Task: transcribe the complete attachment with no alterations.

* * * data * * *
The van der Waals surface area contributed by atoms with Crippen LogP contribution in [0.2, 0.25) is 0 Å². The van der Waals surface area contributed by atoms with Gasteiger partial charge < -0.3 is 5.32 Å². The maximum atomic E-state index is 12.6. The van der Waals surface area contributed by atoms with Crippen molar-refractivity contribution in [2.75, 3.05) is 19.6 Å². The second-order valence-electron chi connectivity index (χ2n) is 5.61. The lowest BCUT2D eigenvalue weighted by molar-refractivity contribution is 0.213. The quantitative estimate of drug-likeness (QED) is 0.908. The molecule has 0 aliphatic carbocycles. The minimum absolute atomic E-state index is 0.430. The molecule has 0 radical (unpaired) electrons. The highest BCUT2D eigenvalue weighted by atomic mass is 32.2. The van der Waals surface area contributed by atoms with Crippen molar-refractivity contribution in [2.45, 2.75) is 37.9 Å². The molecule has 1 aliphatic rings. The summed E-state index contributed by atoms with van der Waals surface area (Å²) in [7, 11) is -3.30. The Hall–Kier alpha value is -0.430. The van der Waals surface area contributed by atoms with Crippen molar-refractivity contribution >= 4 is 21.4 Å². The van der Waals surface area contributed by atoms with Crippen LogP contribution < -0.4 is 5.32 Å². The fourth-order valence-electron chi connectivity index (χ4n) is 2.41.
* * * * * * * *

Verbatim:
The van der Waals surface area contributed by atoms with Crippen LogP contribution in [0.2, 0.25) is 0 Å². The van der Waals surface area contributed by atoms with Gasteiger partial charge < -0.3 is 5.32 Å². The maximum atomic E-state index is 12.6. The van der Waals surface area contributed by atoms with Crippen molar-refractivity contribution in [2.75, 3.05) is 19.6 Å². The second-order valence-electron chi connectivity index (χ2n) is 5.61. The lowest BCUT2D eigenvalue weighted by molar-refractivity contribution is 0.213. The quantitative estimate of drug-likeness (QED) is 0.908. The molecule has 0 aliphatic carbocycles. The minimum absolute atomic E-state index is 0.430. The molecule has 0 radical (unpaired) electrons. The highest BCUT2D eigenvalue weighted by atomic mass is 32.2. The van der Waals surface area contributed by atoms with Crippen molar-refractivity contribution in [2.45, 2.75) is 37.9 Å². The molecule has 1 aliphatic rings. The summed E-state index contributed by atoms with van der Waals surface area (Å²) in [7, 11) is -3.30. The Hall–Kier alpha value is -0.430. The van der Waals surface area contributed by atoms with Crippen molar-refractivity contribution >= 4 is 21.4 Å². The van der Waals surface area contributed by atoms with Crippen LogP contribution < -0.4 is 5.32 Å². The fourth-order valence-electron chi connectivity index (χ4n) is 2.41.